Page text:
When the school year ended later than usual in June for area schools, most were happy to put what they thought and hoped was a unique year behind them, and start back with less of a pandemic in the fall. Little did they know they would be starting back school in three short months with more of a pandemic than ever before, yet less tools to help keep their students safe. At Hot Springs National Park Rotary Club's weekly meeting Wednesday, three local superintendents — Stephanie Nehus with Hot Springs School District, Shawn Higginbotham with Lake Hamilton School District and Shawn Cook with Lakeside School District — discussed their plans and hopes for the upcoming school year.
"It’s just so important during this time to remember kids are still kids," Cook said. "They want to live, they want to have fun, they want to play at recess, they want to be in their activities, and we’re trying to do the very best we can with the limitations we’re given."
The limitation Cook pinpointed was the inability to require masking due to current legislation that is under review.
Nehus said her district will follow guidance from the Arkansas Department of Health and Education as far as masking goes, but can do no more unless something changes with the law.
"Ultimately … we have to be role models for our students, so it’s really hard to break the law and mandate masks when we’re not allowed to do," she said.
"So it’s a big challenge and we’re in a lose-lose right now because you have families who want them and you have families who don’t, and you have teachers who want them and you have teachers who don’t, and so we are working very hard to get all of our protocols and all of our plans out to our families."
Another challenge Cook pointed out was children under 12 unable to get vaccinated, or for older children who have chosen not to get vaccinated, must be quarantined if they are exposed to COVID-19.
"Quarantine’s a lot bigger deal than people think," Cook said. "I had one of my administrators and his son miss 50 days last year from being quarantined and he never had COVID.
"I want you to think about that; a lot of our children, when they go home from quarantine they don’t have anybody to take care of them. They may have a single mom that’s working a job or two and they may not have grandparents to keep them, so I worry about our kids when they’re quarantined."
All supers were in agreement that on-site learning is the best method for the students.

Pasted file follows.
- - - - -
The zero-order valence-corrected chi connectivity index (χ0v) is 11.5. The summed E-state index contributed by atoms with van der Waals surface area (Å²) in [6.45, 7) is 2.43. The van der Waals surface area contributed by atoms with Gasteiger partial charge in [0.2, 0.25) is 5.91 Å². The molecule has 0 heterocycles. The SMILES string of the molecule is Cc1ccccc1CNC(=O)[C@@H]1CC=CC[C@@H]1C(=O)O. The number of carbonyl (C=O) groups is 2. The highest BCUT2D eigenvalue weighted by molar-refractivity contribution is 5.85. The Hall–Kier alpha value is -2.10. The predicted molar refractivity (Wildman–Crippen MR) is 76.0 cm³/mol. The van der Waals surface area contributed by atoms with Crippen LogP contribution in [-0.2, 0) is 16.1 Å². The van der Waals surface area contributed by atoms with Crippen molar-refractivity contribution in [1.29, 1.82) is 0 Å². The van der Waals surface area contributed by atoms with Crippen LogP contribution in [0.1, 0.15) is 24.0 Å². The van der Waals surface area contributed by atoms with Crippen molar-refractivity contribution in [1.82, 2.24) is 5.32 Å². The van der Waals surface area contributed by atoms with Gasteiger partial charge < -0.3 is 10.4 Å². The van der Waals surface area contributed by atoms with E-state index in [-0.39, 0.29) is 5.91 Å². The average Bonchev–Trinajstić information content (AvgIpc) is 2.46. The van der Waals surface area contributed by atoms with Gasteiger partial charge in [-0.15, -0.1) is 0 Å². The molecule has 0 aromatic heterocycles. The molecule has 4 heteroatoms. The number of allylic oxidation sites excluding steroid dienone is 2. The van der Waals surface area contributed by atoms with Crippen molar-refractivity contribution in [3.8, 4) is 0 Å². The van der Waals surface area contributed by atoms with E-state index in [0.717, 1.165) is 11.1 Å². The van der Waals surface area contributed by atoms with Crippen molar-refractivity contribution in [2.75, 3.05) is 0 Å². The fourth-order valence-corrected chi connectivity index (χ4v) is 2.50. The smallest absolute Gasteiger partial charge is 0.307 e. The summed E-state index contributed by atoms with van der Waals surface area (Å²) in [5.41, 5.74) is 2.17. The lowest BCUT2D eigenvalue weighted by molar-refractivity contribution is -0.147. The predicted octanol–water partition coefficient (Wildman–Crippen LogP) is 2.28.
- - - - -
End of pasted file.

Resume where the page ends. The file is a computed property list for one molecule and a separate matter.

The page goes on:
"It’s important that our kids are there," Nehus said. "We have high poverty in our district, and our children are just in much better care when they’re with us getting their education. We’re able to feed them, we’re able to take care of their social, emotional needs and we’re able to make sure that they’re educated to the best of their and our abilities."
All supers were also in agreement that students eligible to be vaccinated should be.
"We (HSSD) are offering $200 incentives for our adults to be vaccinated, and we are also going to be releasing very soon an incentive for our students — our students are going to get a $100 Amazon gift card for being vaccinated," Nehus said. "So anybody 12 and older, we’re encouraging that."
Higginbotham said the schools were able to keep their students safe last year, which is their "number one priority," but they don't have the same tools this year.
"If we have the tools to do it, we will be able to do it again, but this year we don’t have the same tools," he said. "We don’t have the mask mandate, we don’t have any mandate, we just have guidance, so we may not be able to achieve the same results.
"But that is our hope: that we can have school on-site for 178 days through the end of May without interruption for those kids who can be there."
However, in these continued unprecedented times it is understood why some parents may not want to put their children in school, and therefore virtual options are offered.
"When the school year ended for us on June 4th, there was a collective sigh of relief," Higginbotham said. "We were ready to throw the masks away, we were ready to get this behind us — things have changed considerably since then.
"We intended our virtual option to be very limited to only students who had serious medical health conditions that would prevent them from being in the regular classroom environment. … But with the growing concerns and the safety concerns that have been expressed to us by parents, we’re probably going to have to expand our virtual offering a little bit more beyond than what we had originally planned to do."
All-in-all, ready or not here comes another school year in the midst of a pandemic, and aside from getting your eligible children vaccinated, Nehus offers this advice to parents:
"We need our parents to be positive. We know this is a challenging time, and we know everyone is not going to be happy with what we’re doing, but we need our parents to be positive and support the schools and reach out to us as adults, and have those conversations if they have questions or concerns."